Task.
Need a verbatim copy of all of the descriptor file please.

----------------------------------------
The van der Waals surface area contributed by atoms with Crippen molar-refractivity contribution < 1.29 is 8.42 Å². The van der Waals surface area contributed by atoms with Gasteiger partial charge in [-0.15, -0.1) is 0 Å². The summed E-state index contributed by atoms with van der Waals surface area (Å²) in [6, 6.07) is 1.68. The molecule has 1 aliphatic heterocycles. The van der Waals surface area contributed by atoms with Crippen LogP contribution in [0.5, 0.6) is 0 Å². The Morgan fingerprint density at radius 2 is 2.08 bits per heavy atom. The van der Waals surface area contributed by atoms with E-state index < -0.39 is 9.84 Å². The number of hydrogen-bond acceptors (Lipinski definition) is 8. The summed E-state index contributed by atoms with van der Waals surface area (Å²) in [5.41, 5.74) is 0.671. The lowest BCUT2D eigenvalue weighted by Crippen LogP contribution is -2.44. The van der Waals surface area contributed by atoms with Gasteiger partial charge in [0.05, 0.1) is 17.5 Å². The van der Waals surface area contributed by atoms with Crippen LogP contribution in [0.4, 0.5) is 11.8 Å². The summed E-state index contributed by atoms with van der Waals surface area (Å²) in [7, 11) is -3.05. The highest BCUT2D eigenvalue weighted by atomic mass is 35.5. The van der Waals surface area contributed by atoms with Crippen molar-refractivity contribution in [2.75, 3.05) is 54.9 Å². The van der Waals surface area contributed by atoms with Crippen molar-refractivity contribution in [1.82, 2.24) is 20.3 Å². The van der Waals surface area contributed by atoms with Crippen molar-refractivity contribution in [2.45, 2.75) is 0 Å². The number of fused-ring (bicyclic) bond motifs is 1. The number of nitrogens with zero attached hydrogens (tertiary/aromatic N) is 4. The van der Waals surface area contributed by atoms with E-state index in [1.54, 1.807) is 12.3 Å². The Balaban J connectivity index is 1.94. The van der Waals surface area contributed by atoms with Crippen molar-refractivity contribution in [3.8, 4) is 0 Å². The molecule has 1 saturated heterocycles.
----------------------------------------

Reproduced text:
The van der Waals surface area contributed by atoms with Crippen molar-refractivity contribution < 1.29 is 8.42 Å². The van der Waals surface area contributed by atoms with Gasteiger partial charge in [-0.15, -0.1) is 0 Å². The summed E-state index contributed by atoms with van der Waals surface area (Å²) in [6, 6.07) is 1.68. The molecule has 1 aliphatic heterocycles. The van der Waals surface area contributed by atoms with Crippen LogP contribution in [0.5, 0.6) is 0 Å². The Morgan fingerprint density at radius 2 is 2.08 bits per heavy atom. The van der Waals surface area contributed by atoms with E-state index < -0.39 is 9.84 Å². The number of hydrogen-bond acceptors (Lipinski definition) is 8. The summed E-state index contributed by atoms with van der Waals surface area (Å²) in [5.41, 5.74) is 0.671. The lowest BCUT2D eigenvalue weighted by Crippen LogP contribution is -2.44. The van der Waals surface area contributed by atoms with Gasteiger partial charge in [0.05, 0.1) is 17.5 Å². The van der Waals surface area contributed by atoms with Crippen LogP contribution in [0.4, 0.5) is 11.8 Å². The summed E-state index contributed by atoms with van der Waals surface area (Å²) in [7, 11) is -3.05. The highest BCUT2D eigenvalue weighted by atomic mass is 35.5. The van der Waals surface area contributed by atoms with Crippen molar-refractivity contribution in [2.75, 3.05) is 54.9 Å². The van der Waals surface area contributed by atoms with Crippen molar-refractivity contribution in [1.82, 2.24) is 20.3 Å². The van der Waals surface area contributed by atoms with Crippen molar-refractivity contribution in [2.45, 2.75) is 0 Å². The number of fused-ring (bicyclic) bond motifs is 1. The number of nitrogens with zero attached hydrogens (tertiary/aromatic N) is 4. The van der Waals surface area contributed by atoms with E-state index in [1.54, 1.807) is 12.3 Å². The Balaban J connectivity index is 1.94. The van der Waals surface area contributed by atoms with Crippen molar-refractivity contribution in [3.8, 4) is 0 Å². The molecule has 1 saturated heterocycles.